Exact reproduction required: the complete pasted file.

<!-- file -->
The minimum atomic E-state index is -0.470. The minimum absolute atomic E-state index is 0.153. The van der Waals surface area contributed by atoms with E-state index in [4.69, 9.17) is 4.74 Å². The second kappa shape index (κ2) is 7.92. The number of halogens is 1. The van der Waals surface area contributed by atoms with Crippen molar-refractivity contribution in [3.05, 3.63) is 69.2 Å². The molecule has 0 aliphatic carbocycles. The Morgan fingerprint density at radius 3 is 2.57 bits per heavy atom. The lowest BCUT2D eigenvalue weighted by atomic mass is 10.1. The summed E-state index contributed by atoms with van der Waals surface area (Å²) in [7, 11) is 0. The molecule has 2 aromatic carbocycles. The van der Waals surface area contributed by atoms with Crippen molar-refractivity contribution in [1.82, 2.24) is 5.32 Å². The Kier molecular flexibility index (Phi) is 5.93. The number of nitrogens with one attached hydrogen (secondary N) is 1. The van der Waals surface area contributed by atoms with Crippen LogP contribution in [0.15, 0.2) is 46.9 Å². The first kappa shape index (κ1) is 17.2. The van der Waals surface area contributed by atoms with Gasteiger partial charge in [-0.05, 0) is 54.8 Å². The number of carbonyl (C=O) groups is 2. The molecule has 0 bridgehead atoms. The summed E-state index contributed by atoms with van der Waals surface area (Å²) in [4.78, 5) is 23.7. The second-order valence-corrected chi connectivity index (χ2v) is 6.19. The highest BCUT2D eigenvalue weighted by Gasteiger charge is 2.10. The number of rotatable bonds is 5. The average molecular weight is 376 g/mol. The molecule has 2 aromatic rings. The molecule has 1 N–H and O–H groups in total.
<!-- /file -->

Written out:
The minimum atomic E-state index is -0.470. The minimum absolute atomic E-state index is 0.153. The van der Waals surface area contributed by atoms with E-state index in [4.69, 9.17) is 4.74 Å². The second kappa shape index (κ2) is 7.92. The number of halogens is 1. The van der Waals surface area contributed by atoms with Crippen molar-refractivity contribution in [3.05, 3.63) is 69.2 Å². The molecule has 0 aliphatic carbocycles. The Morgan fingerprint density at radius 3 is 2.57 bits per heavy atom. The lowest BCUT2D eigenvalue weighted by atomic mass is 10.1. The summed E-state index contributed by atoms with van der Waals surface area (Å²) in [7, 11) is 0. The molecule has 2 aromatic carbocycles. The van der Waals surface area contributed by atoms with Crippen molar-refractivity contribution in [1.82, 2.24) is 5.32 Å². The Kier molecular flexibility index (Phi) is 5.93. The number of nitrogens with one attached hydrogen (secondary N) is 1. The van der Waals surface area contributed by atoms with Crippen LogP contribution in [0.15, 0.2) is 46.9 Å². The first kappa shape index (κ1) is 17.2. The van der Waals surface area contributed by atoms with Gasteiger partial charge in [-0.05, 0) is 54.8 Å². The number of carbonyl (C=O) groups is 2. The molecule has 0 bridgehead atoms. The summed E-state index contributed by atoms with van der Waals surface area (Å²) in [4.78, 5) is 23.7. The second-order valence-corrected chi connectivity index (χ2v) is 6.19. The highest BCUT2D eigenvalue weighted by Gasteiger charge is 2.10. The number of rotatable bonds is 5. The average molecular weight is 376 g/mol. The molecule has 2 aromatic rings. The molecule has 1 N–H and O–H groups in total.